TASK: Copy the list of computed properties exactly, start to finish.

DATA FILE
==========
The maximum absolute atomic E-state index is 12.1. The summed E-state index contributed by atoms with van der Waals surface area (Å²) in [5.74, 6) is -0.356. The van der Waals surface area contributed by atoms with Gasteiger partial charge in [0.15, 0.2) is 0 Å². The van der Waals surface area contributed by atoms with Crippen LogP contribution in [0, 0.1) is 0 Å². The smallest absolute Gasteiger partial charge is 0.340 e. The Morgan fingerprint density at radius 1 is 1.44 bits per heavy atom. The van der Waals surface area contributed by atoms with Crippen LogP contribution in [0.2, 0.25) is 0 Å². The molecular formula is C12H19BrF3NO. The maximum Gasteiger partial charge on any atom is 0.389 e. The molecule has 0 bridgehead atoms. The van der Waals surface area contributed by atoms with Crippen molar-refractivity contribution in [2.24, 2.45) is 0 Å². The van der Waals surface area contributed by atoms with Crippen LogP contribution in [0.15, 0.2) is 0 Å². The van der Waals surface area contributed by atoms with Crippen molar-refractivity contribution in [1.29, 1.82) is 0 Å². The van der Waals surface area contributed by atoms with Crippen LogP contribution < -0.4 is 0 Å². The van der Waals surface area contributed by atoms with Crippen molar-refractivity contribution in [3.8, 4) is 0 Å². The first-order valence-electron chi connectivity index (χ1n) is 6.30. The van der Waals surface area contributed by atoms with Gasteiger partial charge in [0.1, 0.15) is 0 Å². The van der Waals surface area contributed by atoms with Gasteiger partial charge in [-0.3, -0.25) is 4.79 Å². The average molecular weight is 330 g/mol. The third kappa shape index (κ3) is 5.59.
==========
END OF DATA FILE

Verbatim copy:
The maximum absolute atomic E-state index is 12.1. The summed E-state index contributed by atoms with van der Waals surface area (Å²) in [5.74, 6) is -0.356. The van der Waals surface area contributed by atoms with Gasteiger partial charge in [0.15, 0.2) is 0 Å². The van der Waals surface area contributed by atoms with Crippen LogP contribution in [0, 0.1) is 0 Å². The smallest absolute Gasteiger partial charge is 0.340 e. The Morgan fingerprint density at radius 1 is 1.44 bits per heavy atom. The van der Waals surface area contributed by atoms with Crippen LogP contribution in [0.2, 0.25) is 0 Å². The molecular formula is C12H19BrF3NO. The maximum Gasteiger partial charge on any atom is 0.389 e. The molecule has 0 bridgehead atoms. The van der Waals surface area contributed by atoms with Crippen molar-refractivity contribution in [2.24, 2.45) is 0 Å². The van der Waals surface area contributed by atoms with Crippen LogP contribution in [0.15, 0.2) is 0 Å². The van der Waals surface area contributed by atoms with Crippen molar-refractivity contribution in [1.29, 1.82) is 0 Å². The van der Waals surface area contributed by atoms with Crippen LogP contribution < -0.4 is 0 Å². The van der Waals surface area contributed by atoms with Crippen molar-refractivity contribution in [3.8, 4) is 0 Å². The first-order valence-electron chi connectivity index (χ1n) is 6.30. The van der Waals surface area contributed by atoms with Gasteiger partial charge in [0.1, 0.15) is 0 Å². The van der Waals surface area contributed by atoms with Gasteiger partial charge in [-0.3, -0.25) is 4.79 Å². The average molecular weight is 330 g/mol. The third kappa shape index (κ3) is 5.59.